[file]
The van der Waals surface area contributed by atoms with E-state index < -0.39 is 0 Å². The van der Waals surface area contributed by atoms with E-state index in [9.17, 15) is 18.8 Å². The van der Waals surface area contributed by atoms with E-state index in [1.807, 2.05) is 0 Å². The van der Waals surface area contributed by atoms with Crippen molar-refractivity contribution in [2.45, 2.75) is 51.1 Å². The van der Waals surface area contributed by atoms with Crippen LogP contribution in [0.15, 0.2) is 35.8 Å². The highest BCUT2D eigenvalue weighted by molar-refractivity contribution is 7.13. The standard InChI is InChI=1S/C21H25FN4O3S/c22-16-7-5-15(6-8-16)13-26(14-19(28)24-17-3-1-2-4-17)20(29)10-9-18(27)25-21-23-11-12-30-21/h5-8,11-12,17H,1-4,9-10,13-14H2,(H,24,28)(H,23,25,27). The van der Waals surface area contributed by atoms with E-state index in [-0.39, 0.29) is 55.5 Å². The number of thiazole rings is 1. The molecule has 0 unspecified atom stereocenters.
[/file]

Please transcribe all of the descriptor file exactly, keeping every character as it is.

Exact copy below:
The van der Waals surface area contributed by atoms with E-state index < -0.39 is 0 Å². The van der Waals surface area contributed by atoms with E-state index in [9.17, 15) is 18.8 Å². The van der Waals surface area contributed by atoms with E-state index in [1.807, 2.05) is 0 Å². The van der Waals surface area contributed by atoms with Crippen molar-refractivity contribution in [2.45, 2.75) is 51.1 Å². The van der Waals surface area contributed by atoms with Crippen LogP contribution in [0.15, 0.2) is 35.8 Å². The highest BCUT2D eigenvalue weighted by molar-refractivity contribution is 7.13. The standard InChI is InChI=1S/C21H25FN4O3S/c22-16-7-5-15(6-8-16)13-26(14-19(28)24-17-3-1-2-4-17)20(29)10-9-18(27)25-21-23-11-12-30-21/h5-8,11-12,17H,1-4,9-10,13-14H2,(H,24,28)(H,23,25,27). The van der Waals surface area contributed by atoms with E-state index in [-0.39, 0.29) is 55.5 Å². The number of thiazole rings is 1. The molecule has 0 unspecified atom stereocenters.